Aside from the diverse paths to Stryker, an overarching theme between the panelists’ experiences seemed to be the application of acquired PhD skills in industry roles. Dr. Mullen demonstrated an example of this, as his PhD career was sponsored by Stryker. Dr. Mullen attended the University of Liverpool and graduated with a degree in Engineering. He had perhaps the most distinct story of the panelists; he was planning on joining the Royal Air Force, until he was exposed to 3D printing which led to his PhD work with Stryker. After submitting his thesis in 2009, he jumped straight into an engineer position and has been with the company for 16 years now. Dr. Mullen reflected on both of his roles, as a student and then as an employee, and communicated that he received much support in terms of both personal and professional growth. This was mainly through available resources and strong collaborative efforts.
When it comes to industry, there is a plethora of opportunity in terms of services, products, and customers. Stryker is a great example of how industry ties directly into clinical work, and how scientists can still very much interact with who is being helped, rather than dwelling completely behind the scenes. The customers of Stryker primarily consist of doctors, and many of the panelists stated they speak directly to surgeons on a regular basis. For example, Dr. Hampp manages research of the products and works closely with surgeons in the form of meetings, visits to their workplace, and carrying out studies to understand product use and opportunities for improvement. Similarly, Dr. Heard has monthly calls with surgeons (talks to upwards of 40 per year) to discuss issues to troubleshoot product issues. To reiterate the policy of Stryker, quality comes first, and that seems to be reflected in their employees.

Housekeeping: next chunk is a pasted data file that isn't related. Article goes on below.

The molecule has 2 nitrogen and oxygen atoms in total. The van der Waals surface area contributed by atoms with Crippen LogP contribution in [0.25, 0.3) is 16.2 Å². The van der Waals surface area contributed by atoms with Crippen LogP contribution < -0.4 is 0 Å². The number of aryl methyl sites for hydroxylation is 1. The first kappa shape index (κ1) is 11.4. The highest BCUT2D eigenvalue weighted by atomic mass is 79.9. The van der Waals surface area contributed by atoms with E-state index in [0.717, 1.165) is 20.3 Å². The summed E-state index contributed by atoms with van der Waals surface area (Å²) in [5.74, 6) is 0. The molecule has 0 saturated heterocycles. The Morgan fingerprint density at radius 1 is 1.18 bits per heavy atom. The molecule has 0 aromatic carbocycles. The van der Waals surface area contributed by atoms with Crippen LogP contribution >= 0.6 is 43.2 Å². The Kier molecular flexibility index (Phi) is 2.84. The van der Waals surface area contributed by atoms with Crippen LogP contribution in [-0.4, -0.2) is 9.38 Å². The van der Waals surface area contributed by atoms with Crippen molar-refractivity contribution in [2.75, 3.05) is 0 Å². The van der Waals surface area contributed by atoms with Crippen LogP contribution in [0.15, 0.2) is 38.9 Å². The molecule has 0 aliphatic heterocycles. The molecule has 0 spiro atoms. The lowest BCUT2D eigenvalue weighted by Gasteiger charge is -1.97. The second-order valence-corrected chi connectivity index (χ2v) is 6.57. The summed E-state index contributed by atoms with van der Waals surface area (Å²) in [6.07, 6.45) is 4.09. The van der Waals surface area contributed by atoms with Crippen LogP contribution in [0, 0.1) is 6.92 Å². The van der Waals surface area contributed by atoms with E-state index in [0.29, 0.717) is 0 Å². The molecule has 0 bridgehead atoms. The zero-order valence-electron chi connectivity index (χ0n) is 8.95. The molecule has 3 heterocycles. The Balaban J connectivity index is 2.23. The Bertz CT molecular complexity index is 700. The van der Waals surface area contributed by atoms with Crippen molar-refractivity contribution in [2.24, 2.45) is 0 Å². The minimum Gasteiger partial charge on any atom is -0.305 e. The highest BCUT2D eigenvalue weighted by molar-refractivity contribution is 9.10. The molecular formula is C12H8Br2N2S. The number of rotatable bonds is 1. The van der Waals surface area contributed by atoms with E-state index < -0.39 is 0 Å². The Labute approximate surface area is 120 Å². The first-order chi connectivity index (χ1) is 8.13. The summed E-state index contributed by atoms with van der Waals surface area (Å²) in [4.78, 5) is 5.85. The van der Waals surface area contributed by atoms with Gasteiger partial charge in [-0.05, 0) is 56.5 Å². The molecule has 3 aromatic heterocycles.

One last key point to be emphasized is the immense opportunity in terms of career growth. The panelists demonstrated that you don’t need decades of experience to work at Stryker, in fact, it seems that as internal changes take place and new needs arise, it’s preferable to have fresh new minds to take on these roles. So, to those interested in a Stryker position, or something adjacent, you should feel confident that the skills you acquire during graduate school will speak volumes.
This article was edited by Junior Editor, Brianna Alexander and Senior Editor, Samantha Avina.